- Of Counsel
Summary of Changes Brought About by the Secure Act
The “Setting Every Community Up for Retirement Enhancement” Act (the SECURE Act) was signed into law by the President on December 20, 2019 and became effective January 1, 2020. The following is a brief summary of some of the Act’s provisions.
Repeal of the Maximum Age for Traditional IRA Contributions
Before 2020, traditional IRA contributions were not allowed once the individual attained age 70½. Starting in 2020, the new rules allow an individual of any age to make contributions to a traditional IRA, as long as the individual has compensation, which generally means earned income from wages or self-employment.
Required Minimum Distribution Age Raised From 70½ to 72
Before 2020, retirement plan participants and IRA owners were generally required to begin taking required minimum distributions, or RMDs, from their plan by April 1 of the year following the year they reached age 70½. The age 70½ requirement was first applied in the retirement plan context in the early 1960s and, until recently, had not been adjusted to account for increases in life expectancy.
For distributions required to be made after Dec. 31, 2019, for individuals who attain age 70½ after that date, the age at which individuals must begin taking distributions from their retirement plan or IRA is increased from 70½ to 72.
Elimination of Stretch IRA Provisions for Inherited IRAs
For deaths of plan participants or IRA owners occurring before 2020, beneficiaries (both spousal and non-spousal) of inherited IRAs were generally allowed to stretch out the tax-deferral advantages of the plan or IRA by taking required minimum distributions (RMDs) over the beneficiary’s life or life expectancy (in the IRA context, this is sometimes referred to as a “stretch IRA”).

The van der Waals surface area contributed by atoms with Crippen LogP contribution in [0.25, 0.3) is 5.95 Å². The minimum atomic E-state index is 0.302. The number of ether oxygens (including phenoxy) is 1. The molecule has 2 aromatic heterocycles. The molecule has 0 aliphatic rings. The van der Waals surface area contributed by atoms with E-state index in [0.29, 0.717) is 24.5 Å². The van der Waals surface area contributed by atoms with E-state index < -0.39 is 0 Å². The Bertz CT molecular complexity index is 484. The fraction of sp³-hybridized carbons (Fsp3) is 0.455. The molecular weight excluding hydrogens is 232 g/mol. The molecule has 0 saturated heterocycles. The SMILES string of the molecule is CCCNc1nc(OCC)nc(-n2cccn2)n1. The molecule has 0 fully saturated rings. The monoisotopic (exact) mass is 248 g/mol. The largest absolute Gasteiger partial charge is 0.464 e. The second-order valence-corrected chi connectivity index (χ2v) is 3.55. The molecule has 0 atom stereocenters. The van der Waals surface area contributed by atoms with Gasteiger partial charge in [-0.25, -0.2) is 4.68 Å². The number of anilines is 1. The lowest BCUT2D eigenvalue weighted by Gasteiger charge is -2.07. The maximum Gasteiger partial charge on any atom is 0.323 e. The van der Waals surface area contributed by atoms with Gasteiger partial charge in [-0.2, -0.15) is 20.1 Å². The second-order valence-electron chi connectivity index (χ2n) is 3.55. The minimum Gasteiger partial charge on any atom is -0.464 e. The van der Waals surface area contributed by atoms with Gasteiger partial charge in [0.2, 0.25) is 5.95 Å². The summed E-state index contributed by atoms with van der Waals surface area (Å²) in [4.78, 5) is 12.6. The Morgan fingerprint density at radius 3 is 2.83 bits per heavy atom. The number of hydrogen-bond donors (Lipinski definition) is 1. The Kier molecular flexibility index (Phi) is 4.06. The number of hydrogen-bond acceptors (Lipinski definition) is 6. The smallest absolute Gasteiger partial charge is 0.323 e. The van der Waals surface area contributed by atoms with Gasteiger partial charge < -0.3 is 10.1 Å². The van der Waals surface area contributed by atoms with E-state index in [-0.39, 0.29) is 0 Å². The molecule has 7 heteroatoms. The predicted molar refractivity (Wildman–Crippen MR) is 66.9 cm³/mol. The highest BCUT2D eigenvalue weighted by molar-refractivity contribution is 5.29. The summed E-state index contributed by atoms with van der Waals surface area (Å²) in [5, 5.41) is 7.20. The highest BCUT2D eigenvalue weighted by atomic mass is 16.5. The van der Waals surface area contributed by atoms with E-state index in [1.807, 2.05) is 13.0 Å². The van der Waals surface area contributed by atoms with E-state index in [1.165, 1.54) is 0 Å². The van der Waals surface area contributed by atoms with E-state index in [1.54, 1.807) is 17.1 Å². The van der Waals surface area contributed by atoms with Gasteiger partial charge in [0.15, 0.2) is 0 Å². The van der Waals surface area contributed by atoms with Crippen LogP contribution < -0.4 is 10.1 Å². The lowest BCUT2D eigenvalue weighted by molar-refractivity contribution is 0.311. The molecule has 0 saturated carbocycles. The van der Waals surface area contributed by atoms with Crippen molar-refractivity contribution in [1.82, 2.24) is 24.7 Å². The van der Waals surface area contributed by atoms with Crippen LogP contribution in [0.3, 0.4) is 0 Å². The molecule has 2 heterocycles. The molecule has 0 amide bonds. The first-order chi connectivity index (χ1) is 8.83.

However, for deaths of plan participants or IRA owners on or after January 1, 2020, inherited IRAs are required to be completely distributed within 10 years following the death of the original account owner, with a few limited exceptions. As a result of this change, the “stretching” strategy is no longer allowed.
Exceptions to the 10-year rule are permitted for distributions to: (1) the surviving spouse of the plan participant or IRA owner; (2) a child of the plan participant or IRA owner who has not reached majority; (3) a chronically ill individual; and (4) any other individual who is not more than ten years younger than the plan participant or IRA owner. Those beneficiaries who qualify under these exceptions may generally still take their RMDs over their life expectancy (as permitted under the rules in effect for deaths occurring prior to 2020).
In view of this significant change to the RMDs for inherited IRAs, estate plans put in place prior to January 1, 2020 may need to be revisited.
Elizabeth Zuckerman has been named Of Counsel to the Princeton law firm, Mason, Griffin & Pierson, P.C, and will lead its Employment Law section. Ms. Zuckerman received a J.D. from the University of California at Davis School of Law where she served as Executive Editor for the Law Review. In 1997, Ms. Zuckerman co-founded the employment law firm of Zuckerman & Fisher, LLC, focusing her practice on employee rights. Ms. Zuckerman is admitted to practice law in New Jersey, the Third Circuit, and the U.S. Supreme Court. She will continue to practice in the areas of employment law, employee rights and appellate practice. Ms. Zuckerman serves on the Executive Committee of the New Jersey chapter of the National Employment Lawyers Association and is a member of the New Jersey State and American Bar Associations.